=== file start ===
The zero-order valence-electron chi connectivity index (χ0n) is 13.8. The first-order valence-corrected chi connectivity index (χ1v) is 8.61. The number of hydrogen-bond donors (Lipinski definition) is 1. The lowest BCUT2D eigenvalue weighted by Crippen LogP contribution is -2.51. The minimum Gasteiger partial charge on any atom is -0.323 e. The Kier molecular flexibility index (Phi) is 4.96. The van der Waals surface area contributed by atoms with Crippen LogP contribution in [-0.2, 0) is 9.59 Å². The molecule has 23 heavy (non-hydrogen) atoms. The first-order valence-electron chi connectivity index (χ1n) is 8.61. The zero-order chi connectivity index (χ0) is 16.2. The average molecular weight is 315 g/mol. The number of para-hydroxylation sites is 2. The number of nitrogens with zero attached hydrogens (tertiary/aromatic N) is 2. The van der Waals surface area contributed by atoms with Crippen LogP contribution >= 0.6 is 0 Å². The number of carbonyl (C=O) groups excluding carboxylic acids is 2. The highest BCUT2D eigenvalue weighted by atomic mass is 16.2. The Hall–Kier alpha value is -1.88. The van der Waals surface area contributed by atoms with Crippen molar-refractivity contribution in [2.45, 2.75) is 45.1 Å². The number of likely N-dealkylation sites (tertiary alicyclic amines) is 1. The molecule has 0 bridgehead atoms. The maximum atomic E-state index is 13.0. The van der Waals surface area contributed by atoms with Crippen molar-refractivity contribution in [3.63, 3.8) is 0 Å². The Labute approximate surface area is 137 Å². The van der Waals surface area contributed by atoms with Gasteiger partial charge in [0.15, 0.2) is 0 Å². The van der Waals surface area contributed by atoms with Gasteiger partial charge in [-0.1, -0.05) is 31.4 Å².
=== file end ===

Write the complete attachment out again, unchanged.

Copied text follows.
The zero-order valence-electron chi connectivity index (χ0n) is 13.8. The first-order valence-corrected chi connectivity index (χ1v) is 8.61. The number of hydrogen-bond donors (Lipinski definition) is 1. The lowest BCUT2D eigenvalue weighted by Crippen LogP contribution is -2.51. The minimum Gasteiger partial charge on any atom is -0.323 e. The Kier molecular flexibility index (Phi) is 4.96. The van der Waals surface area contributed by atoms with Crippen LogP contribution in [-0.2, 0) is 9.59 Å². The molecule has 23 heavy (non-hydrogen) atoms. The first-order valence-electron chi connectivity index (χ1n) is 8.61. The zero-order chi connectivity index (χ0) is 16.2. The average molecular weight is 315 g/mol. The number of para-hydroxylation sites is 2. The number of nitrogens with zero attached hydrogens (tertiary/aromatic N) is 2. The van der Waals surface area contributed by atoms with Crippen LogP contribution >= 0.6 is 0 Å². The number of carbonyl (C=O) groups excluding carboxylic acids is 2. The highest BCUT2D eigenvalue weighted by atomic mass is 16.2. The Hall–Kier alpha value is -1.88. The van der Waals surface area contributed by atoms with Crippen molar-refractivity contribution in [2.45, 2.75) is 45.1 Å². The number of likely N-dealkylation sites (tertiary alicyclic amines) is 1. The molecule has 0 bridgehead atoms. The maximum atomic E-state index is 13.0. The van der Waals surface area contributed by atoms with Crippen molar-refractivity contribution in [3.63, 3.8) is 0 Å². The Labute approximate surface area is 137 Å². The van der Waals surface area contributed by atoms with Gasteiger partial charge in [0.15, 0.2) is 0 Å². The van der Waals surface area contributed by atoms with Gasteiger partial charge in [-0.1, -0.05) is 31.4 Å².